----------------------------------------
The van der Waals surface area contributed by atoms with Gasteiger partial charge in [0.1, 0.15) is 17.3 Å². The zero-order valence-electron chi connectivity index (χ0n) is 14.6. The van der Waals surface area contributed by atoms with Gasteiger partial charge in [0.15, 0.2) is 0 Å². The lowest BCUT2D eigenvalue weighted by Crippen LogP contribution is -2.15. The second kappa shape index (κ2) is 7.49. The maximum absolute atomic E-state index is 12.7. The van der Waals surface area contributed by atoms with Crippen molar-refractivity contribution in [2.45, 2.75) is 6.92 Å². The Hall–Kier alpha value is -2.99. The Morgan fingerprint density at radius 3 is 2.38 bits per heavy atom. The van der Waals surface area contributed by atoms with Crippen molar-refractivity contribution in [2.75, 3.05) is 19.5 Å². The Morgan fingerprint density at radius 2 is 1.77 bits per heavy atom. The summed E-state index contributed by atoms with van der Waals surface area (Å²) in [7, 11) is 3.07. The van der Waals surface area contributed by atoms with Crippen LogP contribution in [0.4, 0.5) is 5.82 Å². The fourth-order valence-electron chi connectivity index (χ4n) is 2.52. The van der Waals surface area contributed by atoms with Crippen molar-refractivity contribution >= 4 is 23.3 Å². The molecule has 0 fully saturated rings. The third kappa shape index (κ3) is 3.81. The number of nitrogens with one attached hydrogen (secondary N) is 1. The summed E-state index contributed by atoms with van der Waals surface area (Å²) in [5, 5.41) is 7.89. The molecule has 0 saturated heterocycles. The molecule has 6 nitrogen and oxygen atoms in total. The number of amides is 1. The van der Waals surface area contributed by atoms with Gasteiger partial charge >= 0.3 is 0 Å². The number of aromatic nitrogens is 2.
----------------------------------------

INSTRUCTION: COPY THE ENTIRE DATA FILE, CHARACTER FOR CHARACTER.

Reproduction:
The van der Waals surface area contributed by atoms with Gasteiger partial charge in [0.1, 0.15) is 17.3 Å². The zero-order valence-electron chi connectivity index (χ0n) is 14.6. The van der Waals surface area contributed by atoms with Gasteiger partial charge in [0.15, 0.2) is 0 Å². The lowest BCUT2D eigenvalue weighted by Crippen LogP contribution is -2.15. The second kappa shape index (κ2) is 7.49. The maximum absolute atomic E-state index is 12.7. The van der Waals surface area contributed by atoms with Crippen molar-refractivity contribution in [2.45, 2.75) is 6.92 Å². The Hall–Kier alpha value is -2.99. The Morgan fingerprint density at radius 3 is 2.38 bits per heavy atom. The van der Waals surface area contributed by atoms with Crippen molar-refractivity contribution in [2.75, 3.05) is 19.5 Å². The Morgan fingerprint density at radius 2 is 1.77 bits per heavy atom. The summed E-state index contributed by atoms with van der Waals surface area (Å²) in [7, 11) is 3.07. The van der Waals surface area contributed by atoms with Crippen LogP contribution in [0.4, 0.5) is 5.82 Å². The fourth-order valence-electron chi connectivity index (χ4n) is 2.52. The van der Waals surface area contributed by atoms with Crippen molar-refractivity contribution >= 4 is 23.3 Å². The molecule has 0 fully saturated rings. The third kappa shape index (κ3) is 3.81. The number of nitrogens with one attached hydrogen (secondary N) is 1. The summed E-state index contributed by atoms with van der Waals surface area (Å²) in [5, 5.41) is 7.89. The molecule has 0 saturated heterocycles. The molecule has 6 nitrogen and oxygen atoms in total. The number of amides is 1. The van der Waals surface area contributed by atoms with Gasteiger partial charge >= 0.3 is 0 Å². The number of aromatic nitrogens is 2.